4. Strong teams embrace diversity.

Our work with the leadership teams of some of the most innovative and successful companies in the world reveals a simple truth: Having a team composed of individuals who look at issues similarly, who have been the product of comparable educational backgrounds, and who have experiences with similar track records and approaches is not a sound basis for success.

The most engaged teams welcome diversity of age, gender, and race, while disengaged teams may do the opposite.

Our research shows that leadership teams need a diversity of strengths -- ideally, including individuals who demonstrate a balance of strengths in different leadership dimensions. But diversity goes well beyond team strengths. We have also discovered that the most engaged teams welcome diversity of age, gender, and race, while disengaged teams may do the opposite.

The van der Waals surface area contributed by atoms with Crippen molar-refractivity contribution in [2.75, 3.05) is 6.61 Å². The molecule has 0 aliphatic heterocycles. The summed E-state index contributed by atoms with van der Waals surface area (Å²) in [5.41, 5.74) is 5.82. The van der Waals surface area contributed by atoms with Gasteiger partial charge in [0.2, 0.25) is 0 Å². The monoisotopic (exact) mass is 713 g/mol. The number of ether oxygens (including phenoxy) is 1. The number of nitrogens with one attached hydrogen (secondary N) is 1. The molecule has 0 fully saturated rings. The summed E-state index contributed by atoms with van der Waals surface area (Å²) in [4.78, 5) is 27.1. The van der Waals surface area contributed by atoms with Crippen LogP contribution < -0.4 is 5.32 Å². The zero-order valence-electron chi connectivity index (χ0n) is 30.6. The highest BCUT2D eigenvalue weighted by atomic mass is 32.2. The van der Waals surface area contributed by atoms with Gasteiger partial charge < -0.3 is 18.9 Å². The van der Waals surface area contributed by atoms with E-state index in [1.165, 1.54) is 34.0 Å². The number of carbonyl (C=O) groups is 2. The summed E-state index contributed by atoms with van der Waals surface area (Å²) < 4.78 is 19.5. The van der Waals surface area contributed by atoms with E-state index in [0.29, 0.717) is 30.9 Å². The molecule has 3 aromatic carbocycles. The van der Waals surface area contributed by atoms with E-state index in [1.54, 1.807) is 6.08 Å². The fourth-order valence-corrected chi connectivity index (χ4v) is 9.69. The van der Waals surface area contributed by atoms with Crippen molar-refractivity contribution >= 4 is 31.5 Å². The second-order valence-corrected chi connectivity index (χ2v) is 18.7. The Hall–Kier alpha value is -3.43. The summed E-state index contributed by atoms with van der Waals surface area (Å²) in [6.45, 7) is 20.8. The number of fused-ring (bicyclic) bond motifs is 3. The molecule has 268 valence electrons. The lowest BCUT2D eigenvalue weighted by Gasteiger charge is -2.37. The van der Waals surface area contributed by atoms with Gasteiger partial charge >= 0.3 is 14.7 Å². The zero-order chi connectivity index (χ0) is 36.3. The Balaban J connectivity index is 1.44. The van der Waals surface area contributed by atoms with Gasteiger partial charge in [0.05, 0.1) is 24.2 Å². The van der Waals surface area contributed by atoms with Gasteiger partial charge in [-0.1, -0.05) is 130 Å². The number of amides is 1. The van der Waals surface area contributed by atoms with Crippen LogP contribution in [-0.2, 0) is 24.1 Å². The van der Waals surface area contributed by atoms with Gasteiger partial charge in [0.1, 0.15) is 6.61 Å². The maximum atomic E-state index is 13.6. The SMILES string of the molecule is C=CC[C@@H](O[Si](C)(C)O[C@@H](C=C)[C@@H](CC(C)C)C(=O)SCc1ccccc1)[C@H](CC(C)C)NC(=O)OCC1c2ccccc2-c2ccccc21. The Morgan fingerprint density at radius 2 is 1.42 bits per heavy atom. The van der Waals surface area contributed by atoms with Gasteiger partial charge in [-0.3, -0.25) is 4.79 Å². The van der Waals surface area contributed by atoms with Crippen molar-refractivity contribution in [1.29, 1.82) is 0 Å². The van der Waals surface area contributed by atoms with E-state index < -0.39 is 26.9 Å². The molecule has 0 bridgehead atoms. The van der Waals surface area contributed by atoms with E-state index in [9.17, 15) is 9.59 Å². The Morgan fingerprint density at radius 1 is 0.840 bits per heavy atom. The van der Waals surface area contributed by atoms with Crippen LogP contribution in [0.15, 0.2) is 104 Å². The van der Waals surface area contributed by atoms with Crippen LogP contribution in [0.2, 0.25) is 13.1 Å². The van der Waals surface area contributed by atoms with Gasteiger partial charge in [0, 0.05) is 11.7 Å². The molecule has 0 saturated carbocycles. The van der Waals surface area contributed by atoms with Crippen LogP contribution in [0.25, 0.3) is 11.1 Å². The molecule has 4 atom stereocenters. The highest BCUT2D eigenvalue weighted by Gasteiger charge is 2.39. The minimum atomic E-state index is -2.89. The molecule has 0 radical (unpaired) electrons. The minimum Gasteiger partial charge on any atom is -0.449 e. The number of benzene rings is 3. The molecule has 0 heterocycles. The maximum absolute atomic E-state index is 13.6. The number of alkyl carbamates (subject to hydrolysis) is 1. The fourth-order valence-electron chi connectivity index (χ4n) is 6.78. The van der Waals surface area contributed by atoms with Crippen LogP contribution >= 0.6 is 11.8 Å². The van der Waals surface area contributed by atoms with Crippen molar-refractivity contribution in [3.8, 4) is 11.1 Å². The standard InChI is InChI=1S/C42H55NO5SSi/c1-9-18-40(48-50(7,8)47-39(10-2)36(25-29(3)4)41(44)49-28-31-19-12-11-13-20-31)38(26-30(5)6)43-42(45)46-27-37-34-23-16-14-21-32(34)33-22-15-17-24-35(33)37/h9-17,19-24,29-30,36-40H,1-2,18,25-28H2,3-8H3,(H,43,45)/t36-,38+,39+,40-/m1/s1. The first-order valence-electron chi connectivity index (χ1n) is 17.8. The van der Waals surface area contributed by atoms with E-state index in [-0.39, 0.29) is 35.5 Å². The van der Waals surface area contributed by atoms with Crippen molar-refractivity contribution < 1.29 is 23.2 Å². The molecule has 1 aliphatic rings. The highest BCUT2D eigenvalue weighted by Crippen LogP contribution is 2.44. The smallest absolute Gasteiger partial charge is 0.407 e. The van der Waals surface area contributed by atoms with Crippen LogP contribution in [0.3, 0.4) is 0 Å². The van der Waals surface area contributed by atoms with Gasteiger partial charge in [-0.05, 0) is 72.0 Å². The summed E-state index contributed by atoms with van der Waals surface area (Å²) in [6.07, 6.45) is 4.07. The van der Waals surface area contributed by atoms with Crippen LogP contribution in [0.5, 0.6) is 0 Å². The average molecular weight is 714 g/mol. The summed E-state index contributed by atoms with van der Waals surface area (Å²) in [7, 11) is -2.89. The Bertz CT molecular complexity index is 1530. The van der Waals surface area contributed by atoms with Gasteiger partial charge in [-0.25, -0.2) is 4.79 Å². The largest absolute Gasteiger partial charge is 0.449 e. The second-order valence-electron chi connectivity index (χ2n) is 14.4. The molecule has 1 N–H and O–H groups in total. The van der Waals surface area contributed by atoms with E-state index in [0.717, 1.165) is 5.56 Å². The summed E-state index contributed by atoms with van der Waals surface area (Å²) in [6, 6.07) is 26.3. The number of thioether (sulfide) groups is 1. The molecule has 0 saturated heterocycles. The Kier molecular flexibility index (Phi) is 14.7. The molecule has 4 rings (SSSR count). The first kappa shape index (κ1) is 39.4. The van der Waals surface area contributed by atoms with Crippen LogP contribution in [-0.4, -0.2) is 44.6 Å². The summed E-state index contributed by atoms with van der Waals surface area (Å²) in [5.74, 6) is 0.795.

For example, Gallup's research revealed that actively disengaged team members are 33% more likely to plan on leaving their job if they have a manager of a different race (when compared to having a manager of the same race). However, when we study engaged teams, people are actually a bit more likely to stay with the company if they have a manager of a different race. So whereas a disengaged employee is more likely to quit his job if he has a supervisor of another race, an engaged employee is less likely to leave under the same circumstances.

The most engaged teams look at individuals through the lens of their natural strengths, not at physical characteristics. This keeps the team focused on the potential within each person and minimizes the influence of superficial barriers.

5. Strong teams are magnets for talent.